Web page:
Sicily Crypts: Place Where The Dead Don’t Sleep
A Haunting Experience in Palermo Catacomb
It has been said that Sicilians have an obsession with death. It is still very common to see elderly Sicilian widows wearing black for the remainder of their lives and a tradition of professional mourners once existed for centuries. It is hard to say where this cult of the dead comes from, either from the deep rooted Catholic faith or perhaps a holdover from ancient Greek and Roman times. Regardless of the origins, notions about death are still alive in Sicily, and no place better exemplifies this than Palermo’s Capuchin Crypt. This macabre display is one of a mummy.
The Capuchin Order is an offshoot of the more famous Franciscans that branched out in the mid sixteenth century. Their names comes from the distinctive hood that the monks wear that has since lent its name to the popular coffee drink Cappuccino, whose foamed milk top it resembles. Even though this Order of the Friars Minor originated in the Marche region of Italy, their unique take on the mortal body after death make them a perfect fit for Sicily. In fact the first monk to be embalmed was placed in the crypt shortly after the Order arrived in Palermo.
Entrance to the Crypt is located at Piazza Cappuccini, which is a short walk from the Palazzo Reale. It is an unassuming building that conforms to the Order’s vow of poverty and may be overlooked if you miss the signs. On arriving you may be greeted by the elderly monk who watches over the crypt as he gestures toward the cool and dark stairway that leads to the crypt. As you walk down the steps one is reminded of Dante’s inscription above the gates of hell: “Abandon all hope, ye who enter here.”
A creepy, eerie feeling surrounds you as you walk along the halls. Suddenly the ghostly voice of a monk echoes through the chamber stating “no photo.” It makes you wonder why anyone would want to take pictures in the first place. If ghosts could be caught on film, it would certainly be here.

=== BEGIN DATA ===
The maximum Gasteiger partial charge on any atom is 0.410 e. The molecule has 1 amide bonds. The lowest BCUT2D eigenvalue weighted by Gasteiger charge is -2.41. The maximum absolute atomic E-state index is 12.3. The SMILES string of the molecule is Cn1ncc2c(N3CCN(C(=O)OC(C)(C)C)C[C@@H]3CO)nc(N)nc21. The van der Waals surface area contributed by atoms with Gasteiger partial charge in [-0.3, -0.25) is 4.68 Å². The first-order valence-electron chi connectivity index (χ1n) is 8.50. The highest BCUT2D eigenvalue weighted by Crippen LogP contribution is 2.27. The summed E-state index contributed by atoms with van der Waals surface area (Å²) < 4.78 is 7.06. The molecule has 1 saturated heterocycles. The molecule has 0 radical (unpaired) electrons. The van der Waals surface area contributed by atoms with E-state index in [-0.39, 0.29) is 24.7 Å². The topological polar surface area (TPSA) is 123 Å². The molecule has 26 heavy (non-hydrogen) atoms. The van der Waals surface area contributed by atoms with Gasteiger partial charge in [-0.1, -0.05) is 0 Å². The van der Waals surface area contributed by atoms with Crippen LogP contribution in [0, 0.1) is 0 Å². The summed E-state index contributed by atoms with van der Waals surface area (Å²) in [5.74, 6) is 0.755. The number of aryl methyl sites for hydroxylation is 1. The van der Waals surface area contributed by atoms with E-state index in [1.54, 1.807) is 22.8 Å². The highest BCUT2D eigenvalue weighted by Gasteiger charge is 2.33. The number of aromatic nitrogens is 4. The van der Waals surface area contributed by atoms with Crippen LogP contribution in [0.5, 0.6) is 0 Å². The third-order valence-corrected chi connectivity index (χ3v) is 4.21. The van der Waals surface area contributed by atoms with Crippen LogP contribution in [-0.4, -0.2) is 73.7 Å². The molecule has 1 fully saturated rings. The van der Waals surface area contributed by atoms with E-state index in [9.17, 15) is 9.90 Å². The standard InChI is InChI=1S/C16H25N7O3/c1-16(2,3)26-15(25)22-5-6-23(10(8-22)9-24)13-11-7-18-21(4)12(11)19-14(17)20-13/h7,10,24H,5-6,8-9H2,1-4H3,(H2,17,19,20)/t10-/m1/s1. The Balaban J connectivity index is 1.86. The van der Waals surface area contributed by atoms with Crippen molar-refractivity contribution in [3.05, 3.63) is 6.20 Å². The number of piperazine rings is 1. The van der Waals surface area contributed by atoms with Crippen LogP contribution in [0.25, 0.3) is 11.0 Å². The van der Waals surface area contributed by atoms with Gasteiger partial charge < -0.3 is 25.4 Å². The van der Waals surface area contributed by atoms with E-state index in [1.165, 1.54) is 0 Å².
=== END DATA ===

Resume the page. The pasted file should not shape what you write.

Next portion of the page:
Even though it seems like a hodgepodge of bodies, some hanging and some in open coffins, the crypt is organized by social status and gender. The first section contains the monks of the order, the original residents of crypt. This section includes the body of Brother Silvestro da Gubbio, the oldest member of the crypt whose grotesque remains have been welcoming visitors since 1599.
The men’s section is next, all dressed in clothing of their time period and looking ready to rise and join the living. The Women’s section is very interesting as there is a special area for “virgins” denoted by bodies that wear a metal band on their skulls. These maids still wearing their silk dresses and bonnets are very spooky. The professor’s section is actually the area designated for doctors, soldiers another men of professions and include some famous individuals such as the painter Velasquez and sculptor Lorenzo Marabitti. The soldiers dressed in their parade uniforms are still colorful after nearly two centuries. The Priest section is small but contains numerous holy men still wearing their tattered cassocks and ghostly white vestments.
This process was halted in 1871 with Brother Riccardo being the last buried under these conditions. However in the small chapel at the end of the tour houses the very last member of the crypt, a child that has come to be known as “sleeping beauty”. Rosalia Lombardo died in 1920 and thanks to a secret chemical embalming process she looks as if she is only sleeping. Encased in a glass-covered coffin, it is hard to believe that this little girl died 85 years ago. She looks like she could open her eyes at any moment, a truly haunting vision that stays with you for days.